By any measure, Calvin was an impressive individual. Legally trained in France as a humanist, he converted to Protestantism in 1533. Not much is known about his conversion; the only direct reference he makes to it is in the preface to the Commentary on the Book of Psalms: “God by a sudden conversion subdued and brought my mind to a teachable frame, which was more hardened in such matters than might have been expected from one at my early period of life.” In 1534 he fled Paris for Basel in the face of religious persecution and it was in Basel that he wrote the first edition of his famous Institutes of the Christian Religion. Shortly thereafter he stopped in Geneva en route to Strasbourg when Farel persuaded him to stay and help with the growing needs of the Protestant church there. In 1538, Farel and Calvin were expelled from Geneva by the city council to Strasbourg, where by all accounts, he had a much more pleasant existence. He became a Strasbourg citizen, wrote extensively, and married a 30-year-old, educated, and by contemporary accounts, pretty widow with two children, Idellette de Bure. He was asked to return to Geneva in 1541 and after a time of convincing, returned there, where he lived until his death in 1564.
Although Calvin adopted and ended up providing for the two children of Idellette de Bure after her death in 1549, together they had only one child, Jean, who died as an infant. Hence Calvin had no biological heirs. When during the polemical debates of the period a Roman Catholic priest noted that Calvin had no children, in an attempt to discredit him, Calvin responded that he had “thousands and thousands of children.” After five hundred years, the numbers are now measured in millions.
These children do not all speak of Calvin in harmonious tones, but that too should be viewed as part of his legacy. In contrast to the authoritarian caricature, the evidence is overwhelming that Calvin was opposed to authoritarianism. The political system he advocated was a mix of “aristocracy tempered by democracy.” Some argue that the reason there is so much dissonant opinion in Protestantism is because of the freedom of speech and plural structures of social authority that are implicit in Calvin’s teachings. While holding to a high view of office (in the church, and in government), Calvin’s system is filled with checks and balances such that wisdom comes from a multitude of counselors.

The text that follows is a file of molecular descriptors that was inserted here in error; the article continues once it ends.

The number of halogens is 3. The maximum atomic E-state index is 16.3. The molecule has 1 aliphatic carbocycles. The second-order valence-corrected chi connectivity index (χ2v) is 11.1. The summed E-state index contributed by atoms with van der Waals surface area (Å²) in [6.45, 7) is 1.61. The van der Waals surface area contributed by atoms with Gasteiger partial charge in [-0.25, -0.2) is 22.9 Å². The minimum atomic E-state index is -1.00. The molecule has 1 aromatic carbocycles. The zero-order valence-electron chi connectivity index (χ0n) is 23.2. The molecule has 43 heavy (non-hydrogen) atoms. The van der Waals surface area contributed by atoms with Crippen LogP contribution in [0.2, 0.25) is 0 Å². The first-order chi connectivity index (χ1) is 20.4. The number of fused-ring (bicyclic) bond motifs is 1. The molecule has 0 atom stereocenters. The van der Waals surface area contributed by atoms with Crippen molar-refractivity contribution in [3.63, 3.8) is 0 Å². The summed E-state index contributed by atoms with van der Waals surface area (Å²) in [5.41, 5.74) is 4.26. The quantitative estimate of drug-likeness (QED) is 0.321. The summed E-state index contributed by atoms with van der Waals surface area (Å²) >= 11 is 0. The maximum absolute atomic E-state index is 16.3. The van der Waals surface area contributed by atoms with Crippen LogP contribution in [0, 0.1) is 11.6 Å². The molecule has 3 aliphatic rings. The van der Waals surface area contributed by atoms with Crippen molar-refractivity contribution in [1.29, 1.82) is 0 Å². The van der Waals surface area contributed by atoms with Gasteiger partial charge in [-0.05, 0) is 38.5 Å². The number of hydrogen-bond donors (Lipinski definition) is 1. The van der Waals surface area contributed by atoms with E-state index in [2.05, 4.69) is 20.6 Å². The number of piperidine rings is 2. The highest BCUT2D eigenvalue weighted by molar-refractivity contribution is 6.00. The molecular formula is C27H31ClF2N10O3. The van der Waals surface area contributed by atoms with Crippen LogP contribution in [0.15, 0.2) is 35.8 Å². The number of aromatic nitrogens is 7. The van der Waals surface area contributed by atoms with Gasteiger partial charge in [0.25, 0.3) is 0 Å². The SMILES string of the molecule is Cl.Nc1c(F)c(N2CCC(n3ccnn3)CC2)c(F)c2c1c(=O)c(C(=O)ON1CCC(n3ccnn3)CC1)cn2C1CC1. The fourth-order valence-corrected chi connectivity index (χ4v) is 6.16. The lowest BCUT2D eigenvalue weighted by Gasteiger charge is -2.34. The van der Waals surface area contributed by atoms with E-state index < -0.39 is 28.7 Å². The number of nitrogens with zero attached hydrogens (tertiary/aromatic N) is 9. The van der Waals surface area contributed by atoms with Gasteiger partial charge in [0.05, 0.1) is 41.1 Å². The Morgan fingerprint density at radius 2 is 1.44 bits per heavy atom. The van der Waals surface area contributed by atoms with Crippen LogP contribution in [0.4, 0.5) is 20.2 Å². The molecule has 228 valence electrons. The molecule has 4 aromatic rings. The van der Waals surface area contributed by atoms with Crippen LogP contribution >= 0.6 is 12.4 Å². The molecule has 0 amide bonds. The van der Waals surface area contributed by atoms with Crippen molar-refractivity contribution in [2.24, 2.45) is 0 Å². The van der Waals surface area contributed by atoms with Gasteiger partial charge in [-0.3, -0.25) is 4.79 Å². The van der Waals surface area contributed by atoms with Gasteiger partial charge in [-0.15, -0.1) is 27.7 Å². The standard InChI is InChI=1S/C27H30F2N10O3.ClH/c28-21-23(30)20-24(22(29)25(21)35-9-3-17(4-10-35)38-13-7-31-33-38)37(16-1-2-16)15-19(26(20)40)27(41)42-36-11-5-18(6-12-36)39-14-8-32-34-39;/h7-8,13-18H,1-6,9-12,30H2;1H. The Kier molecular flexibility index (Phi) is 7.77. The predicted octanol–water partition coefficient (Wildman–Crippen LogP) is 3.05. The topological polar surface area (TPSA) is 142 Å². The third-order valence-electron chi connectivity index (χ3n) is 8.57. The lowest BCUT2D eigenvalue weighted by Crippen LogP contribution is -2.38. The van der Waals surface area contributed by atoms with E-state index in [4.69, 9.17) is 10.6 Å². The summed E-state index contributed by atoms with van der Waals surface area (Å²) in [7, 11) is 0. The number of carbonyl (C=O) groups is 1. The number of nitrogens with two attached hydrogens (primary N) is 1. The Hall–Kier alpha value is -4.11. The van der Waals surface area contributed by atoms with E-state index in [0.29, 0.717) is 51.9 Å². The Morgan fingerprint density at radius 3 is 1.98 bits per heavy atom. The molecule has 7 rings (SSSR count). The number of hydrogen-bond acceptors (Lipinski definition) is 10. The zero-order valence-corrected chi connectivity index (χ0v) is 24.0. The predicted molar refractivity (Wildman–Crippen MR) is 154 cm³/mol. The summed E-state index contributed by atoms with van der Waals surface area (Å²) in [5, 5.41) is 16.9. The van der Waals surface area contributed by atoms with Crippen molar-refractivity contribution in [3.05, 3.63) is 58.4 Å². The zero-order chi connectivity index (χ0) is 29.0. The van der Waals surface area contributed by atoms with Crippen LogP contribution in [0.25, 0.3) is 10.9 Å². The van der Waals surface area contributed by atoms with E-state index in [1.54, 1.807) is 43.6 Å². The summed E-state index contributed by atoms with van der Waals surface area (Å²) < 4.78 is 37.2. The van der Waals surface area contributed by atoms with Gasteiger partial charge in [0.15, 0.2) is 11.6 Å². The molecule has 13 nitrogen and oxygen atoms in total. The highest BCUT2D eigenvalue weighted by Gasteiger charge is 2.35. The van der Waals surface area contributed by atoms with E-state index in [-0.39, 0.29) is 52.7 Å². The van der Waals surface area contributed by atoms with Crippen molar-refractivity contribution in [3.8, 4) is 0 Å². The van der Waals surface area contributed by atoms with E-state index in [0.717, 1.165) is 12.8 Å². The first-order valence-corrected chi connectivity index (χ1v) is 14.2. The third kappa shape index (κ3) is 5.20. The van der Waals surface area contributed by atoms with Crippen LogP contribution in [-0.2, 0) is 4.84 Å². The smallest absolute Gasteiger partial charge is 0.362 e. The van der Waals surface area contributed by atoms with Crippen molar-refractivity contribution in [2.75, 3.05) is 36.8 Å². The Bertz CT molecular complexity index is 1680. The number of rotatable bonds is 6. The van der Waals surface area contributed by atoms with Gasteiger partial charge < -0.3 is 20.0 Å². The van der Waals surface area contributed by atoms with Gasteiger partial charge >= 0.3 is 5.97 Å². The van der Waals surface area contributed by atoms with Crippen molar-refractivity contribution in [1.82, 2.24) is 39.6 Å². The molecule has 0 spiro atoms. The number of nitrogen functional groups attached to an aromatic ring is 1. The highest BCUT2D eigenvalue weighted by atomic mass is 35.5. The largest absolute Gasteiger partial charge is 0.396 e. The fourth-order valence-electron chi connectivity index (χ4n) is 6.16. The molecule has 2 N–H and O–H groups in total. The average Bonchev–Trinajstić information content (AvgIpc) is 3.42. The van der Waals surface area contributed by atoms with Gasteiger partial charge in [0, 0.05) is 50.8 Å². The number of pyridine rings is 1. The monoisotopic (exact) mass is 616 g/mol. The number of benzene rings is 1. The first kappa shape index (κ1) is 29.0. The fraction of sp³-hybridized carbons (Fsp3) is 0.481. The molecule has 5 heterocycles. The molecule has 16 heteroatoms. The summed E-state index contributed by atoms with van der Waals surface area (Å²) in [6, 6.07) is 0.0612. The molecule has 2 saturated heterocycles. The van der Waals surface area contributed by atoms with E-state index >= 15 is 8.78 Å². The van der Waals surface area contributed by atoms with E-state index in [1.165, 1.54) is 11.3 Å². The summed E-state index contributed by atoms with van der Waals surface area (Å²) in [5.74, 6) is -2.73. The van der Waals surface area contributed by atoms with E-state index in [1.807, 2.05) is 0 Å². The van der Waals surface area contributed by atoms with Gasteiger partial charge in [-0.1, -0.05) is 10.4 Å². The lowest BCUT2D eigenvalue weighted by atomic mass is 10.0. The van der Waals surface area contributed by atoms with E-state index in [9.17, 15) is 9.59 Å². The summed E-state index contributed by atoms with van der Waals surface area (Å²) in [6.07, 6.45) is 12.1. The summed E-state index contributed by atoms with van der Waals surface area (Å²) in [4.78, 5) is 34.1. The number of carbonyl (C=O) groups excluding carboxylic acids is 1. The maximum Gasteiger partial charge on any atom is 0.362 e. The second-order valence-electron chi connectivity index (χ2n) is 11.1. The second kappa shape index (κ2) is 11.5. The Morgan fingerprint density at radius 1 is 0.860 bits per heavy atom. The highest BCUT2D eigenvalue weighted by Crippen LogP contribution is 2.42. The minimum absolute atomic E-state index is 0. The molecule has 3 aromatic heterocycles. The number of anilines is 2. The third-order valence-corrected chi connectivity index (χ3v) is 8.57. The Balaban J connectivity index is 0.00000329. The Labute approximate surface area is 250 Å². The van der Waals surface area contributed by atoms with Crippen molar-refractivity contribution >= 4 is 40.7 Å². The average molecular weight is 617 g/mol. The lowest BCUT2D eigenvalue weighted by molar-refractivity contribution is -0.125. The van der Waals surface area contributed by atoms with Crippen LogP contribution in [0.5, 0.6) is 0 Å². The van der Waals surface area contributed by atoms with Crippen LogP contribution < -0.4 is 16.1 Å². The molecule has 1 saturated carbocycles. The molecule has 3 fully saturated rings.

Admittedly, some of the Calvinist celebrations in Geneva this year included an adulation of a man’s accomplishments by which Calvin may well have been repulsed. In his sermon, closing the conference, Dr. Derek Thomas noted how, throughout the conference, he half-expected the ghost of John Calvin to come walking down the cathedral aisle and wag his famous finger at the audience, declaring “Non!” at these celebrations.
I did participate in the celebrations and I recognize that to some, it may have seemed like Calvinists were returning to, rather than rejecting, ideas of pilgrimage (with several hundred making the journey and taking tours of the Genevan sites), relics (there was real excitement in the conference group when on one of the excursions an actual 1609 Genevan Bible was one of the attractions) and the magisterium (with the speakers and preachers list consisting, in the words of one organizer, “the all-star team” of contemporary Calvinists.) Even after an intense week of interacting with the legacy of Calvin on his “home turf,” it is hard to really get a sense of his personality, but I am reasonably confident that I could have persuaded him to join the party.
How? Calvin was a lawyer, so I would have had to present a persuasive case, but there are at least five arguments—one negative and four positive—that I would have made.